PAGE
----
Soul of the Court: The Trailblazing Life of Judge William Benson Bryant Sr. (Margaret Walker Alexander African American Studies)
Legal legend Judge Louis F. Oberdorfer once stated that there were "only two people in the world who really understood the Constitution" and its impact on American lives. One was Hugo Black, deceased Supreme Court justice. The other was William Benson Bryant Sr. (1911-2005), who in the early 1950s became the first Black assistant US attorney to try cases in Washington, DC's federal court, and became that same court's first Black chief judge in 1977. Written by award-winning author Tonya Bolden, this biography presents the story of Bryant's remarkable, pioneering life in the law--one that began in a segregated DC and included many years as an extraordinary criminal defense attorney, most notably as the dogged defender of Andrew Mallory, a young poor Black man sentenced to the electric chair for the 1954 rape of a white woman. Bryant fought for Mallory's life all the way to the US Supreme Court, chiefly on the grounds that Mallory's confession--the most damning evidence against him--was the fruit of an illegal detention. The High Court overturned Mallory's conviction. Mallory v. United States was among the cases that culminated in the landmark 1966 Miranda rule.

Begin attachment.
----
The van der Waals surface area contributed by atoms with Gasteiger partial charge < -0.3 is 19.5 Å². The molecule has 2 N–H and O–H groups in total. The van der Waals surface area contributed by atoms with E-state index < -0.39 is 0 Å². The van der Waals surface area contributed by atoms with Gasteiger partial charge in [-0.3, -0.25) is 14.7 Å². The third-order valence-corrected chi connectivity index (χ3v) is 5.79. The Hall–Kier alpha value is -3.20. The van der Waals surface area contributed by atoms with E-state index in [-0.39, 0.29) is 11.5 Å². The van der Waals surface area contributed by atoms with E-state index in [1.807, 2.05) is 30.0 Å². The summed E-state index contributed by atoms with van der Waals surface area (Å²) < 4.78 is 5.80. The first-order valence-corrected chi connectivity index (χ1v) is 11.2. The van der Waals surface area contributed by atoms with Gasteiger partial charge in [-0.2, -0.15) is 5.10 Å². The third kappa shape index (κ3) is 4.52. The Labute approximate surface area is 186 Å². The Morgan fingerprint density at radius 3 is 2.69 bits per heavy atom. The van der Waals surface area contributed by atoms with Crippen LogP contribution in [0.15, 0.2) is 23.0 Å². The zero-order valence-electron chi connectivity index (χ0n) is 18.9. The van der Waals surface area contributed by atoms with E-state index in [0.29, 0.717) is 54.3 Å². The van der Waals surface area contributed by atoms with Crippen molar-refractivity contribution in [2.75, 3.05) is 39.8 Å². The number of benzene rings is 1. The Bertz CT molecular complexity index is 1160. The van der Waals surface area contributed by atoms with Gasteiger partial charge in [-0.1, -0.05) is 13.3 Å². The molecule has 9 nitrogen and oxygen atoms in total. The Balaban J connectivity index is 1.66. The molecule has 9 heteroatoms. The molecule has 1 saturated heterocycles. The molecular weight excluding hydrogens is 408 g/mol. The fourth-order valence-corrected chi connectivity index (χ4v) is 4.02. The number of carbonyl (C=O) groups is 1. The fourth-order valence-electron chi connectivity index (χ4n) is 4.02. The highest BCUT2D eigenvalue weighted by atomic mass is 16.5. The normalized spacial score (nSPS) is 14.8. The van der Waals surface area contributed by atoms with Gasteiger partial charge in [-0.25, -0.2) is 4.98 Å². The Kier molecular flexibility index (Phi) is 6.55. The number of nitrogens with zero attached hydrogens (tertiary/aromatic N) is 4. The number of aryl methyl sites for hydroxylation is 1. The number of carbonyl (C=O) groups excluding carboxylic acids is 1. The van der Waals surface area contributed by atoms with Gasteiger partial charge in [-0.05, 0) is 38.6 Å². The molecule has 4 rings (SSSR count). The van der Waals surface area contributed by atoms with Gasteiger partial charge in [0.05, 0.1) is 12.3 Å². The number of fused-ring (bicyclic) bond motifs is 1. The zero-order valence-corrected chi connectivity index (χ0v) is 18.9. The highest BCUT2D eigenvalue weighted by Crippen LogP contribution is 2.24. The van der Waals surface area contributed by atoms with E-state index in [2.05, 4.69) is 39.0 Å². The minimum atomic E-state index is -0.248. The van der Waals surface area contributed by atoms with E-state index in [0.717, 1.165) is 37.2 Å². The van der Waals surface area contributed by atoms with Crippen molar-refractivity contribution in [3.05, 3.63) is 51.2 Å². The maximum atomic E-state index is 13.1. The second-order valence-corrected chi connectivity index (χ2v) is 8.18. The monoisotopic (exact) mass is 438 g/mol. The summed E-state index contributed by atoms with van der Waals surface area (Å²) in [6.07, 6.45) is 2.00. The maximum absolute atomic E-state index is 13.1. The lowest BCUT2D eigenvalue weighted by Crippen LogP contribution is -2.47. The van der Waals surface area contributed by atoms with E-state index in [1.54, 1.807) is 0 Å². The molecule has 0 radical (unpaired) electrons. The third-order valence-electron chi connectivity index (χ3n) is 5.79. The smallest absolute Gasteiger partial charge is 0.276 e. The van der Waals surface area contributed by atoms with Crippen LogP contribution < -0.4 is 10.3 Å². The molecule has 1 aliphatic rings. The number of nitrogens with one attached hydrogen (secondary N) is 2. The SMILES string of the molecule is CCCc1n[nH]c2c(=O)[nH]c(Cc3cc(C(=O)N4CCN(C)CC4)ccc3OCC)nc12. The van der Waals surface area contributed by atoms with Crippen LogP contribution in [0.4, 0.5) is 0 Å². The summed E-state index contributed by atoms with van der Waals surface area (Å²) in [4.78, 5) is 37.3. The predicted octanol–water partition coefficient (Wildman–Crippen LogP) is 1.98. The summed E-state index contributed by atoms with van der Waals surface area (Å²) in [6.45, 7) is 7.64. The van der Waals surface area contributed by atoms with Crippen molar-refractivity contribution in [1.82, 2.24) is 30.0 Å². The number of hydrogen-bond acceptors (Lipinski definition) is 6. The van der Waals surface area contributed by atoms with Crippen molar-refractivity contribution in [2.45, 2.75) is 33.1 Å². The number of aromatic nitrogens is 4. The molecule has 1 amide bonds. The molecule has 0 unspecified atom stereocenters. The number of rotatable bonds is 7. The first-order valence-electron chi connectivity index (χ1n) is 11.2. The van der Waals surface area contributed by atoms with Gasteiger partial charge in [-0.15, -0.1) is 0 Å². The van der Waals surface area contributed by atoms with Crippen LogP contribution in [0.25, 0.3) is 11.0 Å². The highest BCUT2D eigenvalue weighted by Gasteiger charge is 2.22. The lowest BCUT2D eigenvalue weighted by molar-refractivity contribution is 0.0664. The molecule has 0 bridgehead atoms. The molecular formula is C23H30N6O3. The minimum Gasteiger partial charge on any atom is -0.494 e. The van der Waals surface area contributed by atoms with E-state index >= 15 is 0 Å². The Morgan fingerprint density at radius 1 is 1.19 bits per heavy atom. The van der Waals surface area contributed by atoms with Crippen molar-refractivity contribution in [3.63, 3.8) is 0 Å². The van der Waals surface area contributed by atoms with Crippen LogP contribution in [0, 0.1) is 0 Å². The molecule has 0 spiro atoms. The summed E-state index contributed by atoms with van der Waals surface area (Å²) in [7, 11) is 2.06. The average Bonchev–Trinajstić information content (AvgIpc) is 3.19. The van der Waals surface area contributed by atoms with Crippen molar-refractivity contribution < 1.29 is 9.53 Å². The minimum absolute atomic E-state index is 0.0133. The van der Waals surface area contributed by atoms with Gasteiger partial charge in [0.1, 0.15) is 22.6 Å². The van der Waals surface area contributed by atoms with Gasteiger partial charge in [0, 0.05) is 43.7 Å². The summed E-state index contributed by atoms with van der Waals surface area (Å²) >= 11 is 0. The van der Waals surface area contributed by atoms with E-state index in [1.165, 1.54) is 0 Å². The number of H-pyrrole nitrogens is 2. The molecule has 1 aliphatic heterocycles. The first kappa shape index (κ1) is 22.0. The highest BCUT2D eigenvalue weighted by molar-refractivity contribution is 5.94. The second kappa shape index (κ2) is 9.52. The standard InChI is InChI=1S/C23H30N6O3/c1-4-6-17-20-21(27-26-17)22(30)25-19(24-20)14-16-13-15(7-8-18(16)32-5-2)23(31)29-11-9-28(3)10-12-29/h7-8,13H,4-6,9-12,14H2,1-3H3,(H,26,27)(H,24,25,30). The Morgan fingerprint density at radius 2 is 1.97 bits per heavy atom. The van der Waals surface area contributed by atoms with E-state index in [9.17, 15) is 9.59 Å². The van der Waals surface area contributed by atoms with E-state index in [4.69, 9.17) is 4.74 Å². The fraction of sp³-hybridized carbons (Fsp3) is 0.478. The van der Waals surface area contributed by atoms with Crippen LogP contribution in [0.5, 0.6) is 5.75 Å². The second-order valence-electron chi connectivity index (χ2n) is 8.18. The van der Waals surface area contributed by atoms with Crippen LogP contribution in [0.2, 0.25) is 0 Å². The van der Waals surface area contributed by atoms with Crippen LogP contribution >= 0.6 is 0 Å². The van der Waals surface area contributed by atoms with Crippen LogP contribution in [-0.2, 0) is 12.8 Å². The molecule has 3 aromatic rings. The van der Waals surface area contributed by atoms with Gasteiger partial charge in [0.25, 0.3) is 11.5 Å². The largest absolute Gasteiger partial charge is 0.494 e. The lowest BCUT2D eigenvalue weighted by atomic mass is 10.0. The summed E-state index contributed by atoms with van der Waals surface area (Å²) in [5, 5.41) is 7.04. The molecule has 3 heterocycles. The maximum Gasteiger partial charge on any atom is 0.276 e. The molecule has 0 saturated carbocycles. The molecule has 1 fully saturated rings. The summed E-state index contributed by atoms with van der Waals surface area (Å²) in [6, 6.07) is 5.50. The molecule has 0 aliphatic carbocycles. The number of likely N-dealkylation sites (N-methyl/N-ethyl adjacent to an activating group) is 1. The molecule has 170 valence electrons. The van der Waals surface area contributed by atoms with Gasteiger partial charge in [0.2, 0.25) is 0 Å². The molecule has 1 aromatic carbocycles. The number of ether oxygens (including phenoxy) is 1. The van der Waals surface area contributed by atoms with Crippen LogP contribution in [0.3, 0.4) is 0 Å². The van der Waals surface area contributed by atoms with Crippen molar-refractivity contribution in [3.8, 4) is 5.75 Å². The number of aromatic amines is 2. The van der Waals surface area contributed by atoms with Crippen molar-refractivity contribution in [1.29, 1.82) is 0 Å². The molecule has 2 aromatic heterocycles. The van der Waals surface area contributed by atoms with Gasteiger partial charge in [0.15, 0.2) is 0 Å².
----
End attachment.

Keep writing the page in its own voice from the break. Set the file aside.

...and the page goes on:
Appointed to federal judicial service by Lyndon B. Johnson in 1965, Bryant's forty-year tenure included cases ranging from overturning a corrupted election of the United Mine Workers and unconstitutional conditions at the DC jail. The biography draws upon an array of documents, newspaper articles, interviews with the judge's friends, colleagues, and family members, as well as oral histories, including Judge Bryant's. Bolden beautifully narrates the story of a life of compassion, unparalleled integrity, and unwavering belief in the dignity of every human being.